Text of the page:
• Probability and determinism – is the balance of probabilistic and deterministic components appropriate given the model purpose? Should heterogeneities be handled implicitly or explicitly in the static and dynamic models? What are our expectations of geostatistics and how do we control the algorithms intuitively to replicate a reservoir concept?
  • Multi-scale modelling – what scale should we be modelling and simulating at given the fluid type and model purpose? Can everything be modelled at one scale, or are static/dynamic multi-scale models required? We address the full spectrum of heterogeneity using the concept of Representative Elementary Volumes and conclude that traditional static-dynamic upscaling is only part of the story, and not always the main part.
  • Model-based uncertainty-handling – how to really go wrong. What are the tools we can use to identify natural bias in the modelling process and select workflows which capture useful ranges in a practical way, minimising bias in the process. We summarise the current range of stochastically- and deterministically-led options, and discuss which is appropriate to use, and when.

Location and Itinerary:

The course is based in Saundersfoot, an excellent venue well-situated for easy access to a wide range of analogue reservoir outcrops. Field locations include Amroth, Manorbier, Freshwater and Saundersfoot itself. At least one location will be visited each day, with each day starting and finishing in the classroom. Exact timings will depend on tide times and weather: climate in Wales in Spring is generally mild and pleasant but can be wet, so rain will be avoided as far as possible. The itinerary and content can also be flexible to meet the interest areas of the group.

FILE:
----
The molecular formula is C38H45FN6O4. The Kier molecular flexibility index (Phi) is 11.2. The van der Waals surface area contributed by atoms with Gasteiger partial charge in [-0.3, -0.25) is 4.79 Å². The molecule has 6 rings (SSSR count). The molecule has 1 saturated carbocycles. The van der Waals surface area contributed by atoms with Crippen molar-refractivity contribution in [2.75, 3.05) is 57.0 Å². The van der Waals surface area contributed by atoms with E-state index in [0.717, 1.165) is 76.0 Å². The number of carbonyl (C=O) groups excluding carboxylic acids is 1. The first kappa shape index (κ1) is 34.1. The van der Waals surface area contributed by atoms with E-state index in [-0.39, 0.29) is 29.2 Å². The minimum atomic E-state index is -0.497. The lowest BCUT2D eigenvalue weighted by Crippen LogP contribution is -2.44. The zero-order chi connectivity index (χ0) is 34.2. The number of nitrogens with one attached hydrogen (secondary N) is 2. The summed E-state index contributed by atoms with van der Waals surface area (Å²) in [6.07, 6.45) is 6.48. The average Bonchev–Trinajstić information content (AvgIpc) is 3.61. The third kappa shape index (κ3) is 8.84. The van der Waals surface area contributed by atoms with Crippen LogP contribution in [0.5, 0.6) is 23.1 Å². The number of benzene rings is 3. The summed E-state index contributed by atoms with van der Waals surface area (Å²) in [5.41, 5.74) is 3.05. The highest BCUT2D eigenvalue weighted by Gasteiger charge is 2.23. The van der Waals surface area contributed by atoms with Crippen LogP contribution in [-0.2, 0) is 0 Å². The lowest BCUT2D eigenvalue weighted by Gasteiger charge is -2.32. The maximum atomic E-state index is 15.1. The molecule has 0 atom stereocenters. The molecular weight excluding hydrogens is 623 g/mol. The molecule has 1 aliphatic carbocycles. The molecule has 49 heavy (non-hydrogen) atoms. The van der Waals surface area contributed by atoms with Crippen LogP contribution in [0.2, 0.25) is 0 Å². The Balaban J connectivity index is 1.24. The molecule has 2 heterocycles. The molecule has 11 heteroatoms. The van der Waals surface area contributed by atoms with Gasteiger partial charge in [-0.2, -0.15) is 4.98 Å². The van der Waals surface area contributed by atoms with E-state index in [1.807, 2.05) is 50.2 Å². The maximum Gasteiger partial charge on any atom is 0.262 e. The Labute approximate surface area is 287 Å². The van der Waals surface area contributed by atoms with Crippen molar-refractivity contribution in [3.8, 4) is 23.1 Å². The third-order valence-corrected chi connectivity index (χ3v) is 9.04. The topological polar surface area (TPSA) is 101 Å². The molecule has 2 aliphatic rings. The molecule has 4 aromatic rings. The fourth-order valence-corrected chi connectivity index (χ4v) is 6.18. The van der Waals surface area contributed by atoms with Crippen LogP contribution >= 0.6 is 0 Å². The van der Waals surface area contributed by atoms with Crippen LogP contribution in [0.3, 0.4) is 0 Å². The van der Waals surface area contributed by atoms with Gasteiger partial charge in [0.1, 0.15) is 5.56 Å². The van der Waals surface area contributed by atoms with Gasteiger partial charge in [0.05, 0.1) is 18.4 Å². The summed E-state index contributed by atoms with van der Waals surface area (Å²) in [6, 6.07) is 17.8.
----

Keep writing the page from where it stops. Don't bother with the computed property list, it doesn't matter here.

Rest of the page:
Day 0 (Sunday):

Arrive in Wales. Pick up from Heathrow and road transfer to Wales (typically 4 hours)

Day 1:

Model purpose, elements and architecture

Day 2:

Rock modelling, probability and determinism, practical geostatistics

Day 3:

Property modelling, handling permeability and fractures

Day 4:

Dealing with scale: upscaling, multi-scale modelling and the REV

Day 5:

Model-based uncertainty handling; completing the Pembroke model design and debriefing with reservoir and simulation models.

Day 6 (Saturday):

Morning return to Heathrow and depart.

Who should attend

Geoscientists with some knowledge of reservoir modelling; Petrophysicists who provide input to static reservoir models; Reservoir engineers involved in simulation work who deal with the static-dynamic interface and upscaling on a regular basis. 

The ideal delegate group is a blend of geoscientists, petrophysicists, and engineers. It is highly valuable if geoscientists, petrophysicists and reservoir engineers working together in asset teams are able to join the class together.

The course is also of benefit to team leaders who wish to have a deeper understanding of the principles behind modelling. Any subsurface staff involved in the QC of models made by others are also welcome.

Prerequisites and linking courses

Awareness (and ideally some practical experience) of reservoir modelling and simulation software is assumed.

There are a number of related courses in the Nautilus Training Alliance programme dealing with reservoir modelling for varying levels of experience or in different settings, including:

  • N012 (Reservoir Modelling Field Class, Utah, USA) – an introduction to modelling and simulation, with an emphasis on shallow marine reservoirs.
  • N033 (Characterisation, Modelling, Simulation and Development Planning in Deepwater Clastic Reservoirs, Tabernas, Spain) – designed as a follow-on course to the N386, applying the principles learned here to deep marine reservoir systems.

The physical demands for this field course are LOW according to the Nautilus field course grading system. The fieldwork takes place on coastal sections, involving walks of up to 1 km (0.6 miles) on coastal paths with maximum ascents of 25 m (80 ft) and along sandy/pebbly beaches with some scrambling over the rocky foreshore. Weather conditions can vary throughout the day, and therefore, adequate clothing for all weather conditions is required. Transport will be by coach on paved roads.


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Mark Bentley

Philip Ringrose